In May of 2012, Mitt Romney was secretly recorded at a Florida fundraiser saying some disparaging words. In the video he tells the crowd how in his opinion Obama would get forty seven percent, “of the vote no matter what because this is the segment of the population which relies, “on the government for aid.” The video turned up on the internet recently. The Democrats wasted no time in using Romney’s words against him.
While Romney stands by his remarks, his words have obviously hurt his campaign and his image among the aforementioned forty seven percent of American voters. While the Democrats have used the Romney footage in new ad campaigns the Republicans have retaliated by using some remarks made by Obama about the nation of Israel .
The “mud slinging,” between the Republicans and Democrats, will continue until November and there is sure to be some more slips of the tongue which will find their way into the ad campaigns of both candidates. Both men need to follow the advice found in the Bible, which they are fond of quoting, to learn how to stay out of trouble when it comes to spouting disparaging words.
Perhaps both candidates should read James 1:19, which says, “Let every person,” Republican, Democrat, whoever, “be quick to listen, slow to speak.” While this verse is primarily about not misrepresenting the Word of God to others, it also applies to many other aspects of life including using words to damage another person’s reputation..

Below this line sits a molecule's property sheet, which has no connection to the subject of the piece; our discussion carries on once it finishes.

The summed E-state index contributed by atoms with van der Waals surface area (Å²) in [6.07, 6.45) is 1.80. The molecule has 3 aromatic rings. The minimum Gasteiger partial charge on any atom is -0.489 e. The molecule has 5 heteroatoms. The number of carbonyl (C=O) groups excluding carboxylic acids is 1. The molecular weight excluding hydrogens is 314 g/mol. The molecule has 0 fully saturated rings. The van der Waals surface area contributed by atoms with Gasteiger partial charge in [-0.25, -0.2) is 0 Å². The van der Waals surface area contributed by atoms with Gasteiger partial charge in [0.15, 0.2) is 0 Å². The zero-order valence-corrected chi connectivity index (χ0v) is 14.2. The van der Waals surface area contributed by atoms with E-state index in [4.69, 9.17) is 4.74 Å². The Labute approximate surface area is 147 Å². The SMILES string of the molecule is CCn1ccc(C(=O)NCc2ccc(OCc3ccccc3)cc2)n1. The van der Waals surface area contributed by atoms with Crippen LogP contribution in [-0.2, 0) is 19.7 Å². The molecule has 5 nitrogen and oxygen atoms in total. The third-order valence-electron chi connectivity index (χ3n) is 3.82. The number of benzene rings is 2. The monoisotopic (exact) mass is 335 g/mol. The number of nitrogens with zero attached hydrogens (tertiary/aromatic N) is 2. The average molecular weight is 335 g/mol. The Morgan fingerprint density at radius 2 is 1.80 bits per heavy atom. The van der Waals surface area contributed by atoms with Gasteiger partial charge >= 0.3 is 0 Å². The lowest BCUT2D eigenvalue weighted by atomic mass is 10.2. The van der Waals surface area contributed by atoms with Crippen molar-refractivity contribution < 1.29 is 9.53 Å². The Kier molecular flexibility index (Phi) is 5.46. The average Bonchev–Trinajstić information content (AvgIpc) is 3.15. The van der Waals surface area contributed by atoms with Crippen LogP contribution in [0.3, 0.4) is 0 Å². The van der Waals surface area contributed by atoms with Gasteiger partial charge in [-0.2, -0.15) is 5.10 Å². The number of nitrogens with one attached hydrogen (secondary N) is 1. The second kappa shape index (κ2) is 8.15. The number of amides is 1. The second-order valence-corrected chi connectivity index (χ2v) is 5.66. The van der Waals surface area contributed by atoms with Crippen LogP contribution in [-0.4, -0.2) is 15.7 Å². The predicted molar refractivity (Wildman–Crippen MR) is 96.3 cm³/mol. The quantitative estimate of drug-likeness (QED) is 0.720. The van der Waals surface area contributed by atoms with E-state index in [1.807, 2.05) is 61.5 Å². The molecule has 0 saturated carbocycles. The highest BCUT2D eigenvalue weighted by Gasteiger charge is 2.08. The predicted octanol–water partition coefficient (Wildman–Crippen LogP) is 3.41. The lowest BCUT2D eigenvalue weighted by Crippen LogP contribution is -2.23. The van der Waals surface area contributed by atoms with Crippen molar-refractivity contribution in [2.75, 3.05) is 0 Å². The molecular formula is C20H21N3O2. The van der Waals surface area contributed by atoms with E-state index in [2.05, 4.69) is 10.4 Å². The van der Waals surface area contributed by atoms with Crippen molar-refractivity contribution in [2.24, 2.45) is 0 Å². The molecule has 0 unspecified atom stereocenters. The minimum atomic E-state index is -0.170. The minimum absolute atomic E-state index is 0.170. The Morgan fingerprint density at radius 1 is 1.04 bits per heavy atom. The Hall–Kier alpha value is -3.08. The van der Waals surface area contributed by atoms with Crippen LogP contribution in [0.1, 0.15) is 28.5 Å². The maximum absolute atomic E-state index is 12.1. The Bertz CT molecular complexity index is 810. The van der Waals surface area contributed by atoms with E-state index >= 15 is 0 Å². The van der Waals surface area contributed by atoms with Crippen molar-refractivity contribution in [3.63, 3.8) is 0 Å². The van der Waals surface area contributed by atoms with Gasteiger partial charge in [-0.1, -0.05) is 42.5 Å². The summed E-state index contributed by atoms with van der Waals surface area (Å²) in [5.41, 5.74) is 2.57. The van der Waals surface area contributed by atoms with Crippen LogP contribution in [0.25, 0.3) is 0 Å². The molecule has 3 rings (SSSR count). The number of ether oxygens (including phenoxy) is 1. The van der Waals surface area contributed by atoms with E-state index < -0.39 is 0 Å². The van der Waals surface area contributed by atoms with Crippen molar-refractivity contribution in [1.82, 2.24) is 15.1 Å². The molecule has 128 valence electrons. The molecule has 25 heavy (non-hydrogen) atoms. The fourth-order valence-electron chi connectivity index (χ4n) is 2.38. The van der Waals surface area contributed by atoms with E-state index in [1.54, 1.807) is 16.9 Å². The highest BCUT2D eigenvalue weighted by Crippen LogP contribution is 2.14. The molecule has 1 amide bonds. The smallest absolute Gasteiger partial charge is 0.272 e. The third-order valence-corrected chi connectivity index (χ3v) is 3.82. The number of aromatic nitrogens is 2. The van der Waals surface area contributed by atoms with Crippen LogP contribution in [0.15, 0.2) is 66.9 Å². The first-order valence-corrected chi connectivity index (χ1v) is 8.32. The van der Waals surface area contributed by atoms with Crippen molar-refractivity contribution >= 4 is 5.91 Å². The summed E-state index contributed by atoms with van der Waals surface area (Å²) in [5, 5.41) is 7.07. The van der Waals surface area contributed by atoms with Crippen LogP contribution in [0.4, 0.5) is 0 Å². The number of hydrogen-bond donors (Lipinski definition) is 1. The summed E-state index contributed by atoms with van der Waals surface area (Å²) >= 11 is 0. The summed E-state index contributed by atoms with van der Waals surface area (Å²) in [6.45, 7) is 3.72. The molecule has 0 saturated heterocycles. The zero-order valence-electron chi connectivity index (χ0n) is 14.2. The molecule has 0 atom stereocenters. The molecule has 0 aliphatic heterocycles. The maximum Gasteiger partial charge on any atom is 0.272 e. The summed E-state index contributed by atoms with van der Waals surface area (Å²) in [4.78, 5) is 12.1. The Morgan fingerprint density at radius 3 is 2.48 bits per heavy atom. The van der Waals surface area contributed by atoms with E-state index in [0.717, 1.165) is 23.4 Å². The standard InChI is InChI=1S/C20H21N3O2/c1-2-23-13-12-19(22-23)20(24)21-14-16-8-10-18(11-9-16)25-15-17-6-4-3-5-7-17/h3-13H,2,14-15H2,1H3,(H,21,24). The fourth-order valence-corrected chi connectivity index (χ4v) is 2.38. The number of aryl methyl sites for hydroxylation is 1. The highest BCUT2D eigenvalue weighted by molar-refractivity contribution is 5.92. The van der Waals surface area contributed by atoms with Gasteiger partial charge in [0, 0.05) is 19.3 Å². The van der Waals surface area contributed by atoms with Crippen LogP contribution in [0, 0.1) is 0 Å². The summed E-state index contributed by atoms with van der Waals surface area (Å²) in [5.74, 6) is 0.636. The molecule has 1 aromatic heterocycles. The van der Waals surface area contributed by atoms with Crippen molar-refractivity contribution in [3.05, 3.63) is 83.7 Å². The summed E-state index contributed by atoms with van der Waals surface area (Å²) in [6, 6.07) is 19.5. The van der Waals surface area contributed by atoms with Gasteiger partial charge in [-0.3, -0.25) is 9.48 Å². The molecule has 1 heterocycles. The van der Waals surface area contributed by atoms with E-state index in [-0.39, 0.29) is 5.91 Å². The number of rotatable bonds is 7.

James continues to admonish the reader of his letter in verse 2: 12, to, “speak and act as those who are going to be judged.” In this verse James says to speak as if ones very reputation depends on every word which comes out of their mouth. Proverbs 13:3, gives a similar warning when Solomon says, “Be careful what you say and protect your life. A careless talker destroys himself.” How many times in this age of media overload has an errant word or sentence been the downfall of a politician or other person in prominence? Words once spoken or written down, then left out there for people to see can never really be taken back.
In the age of Facebook, Twitter, YouTube and smart phones, where with the click of button, videos can be dropped on the internet, the words of James and Proverbs have never been more pertinent. Politicians, Christians and everyone else for that matter have to be extra careful about what they do and say because someday a word unwittingly spoken may be the next big thing on YouTube or the news.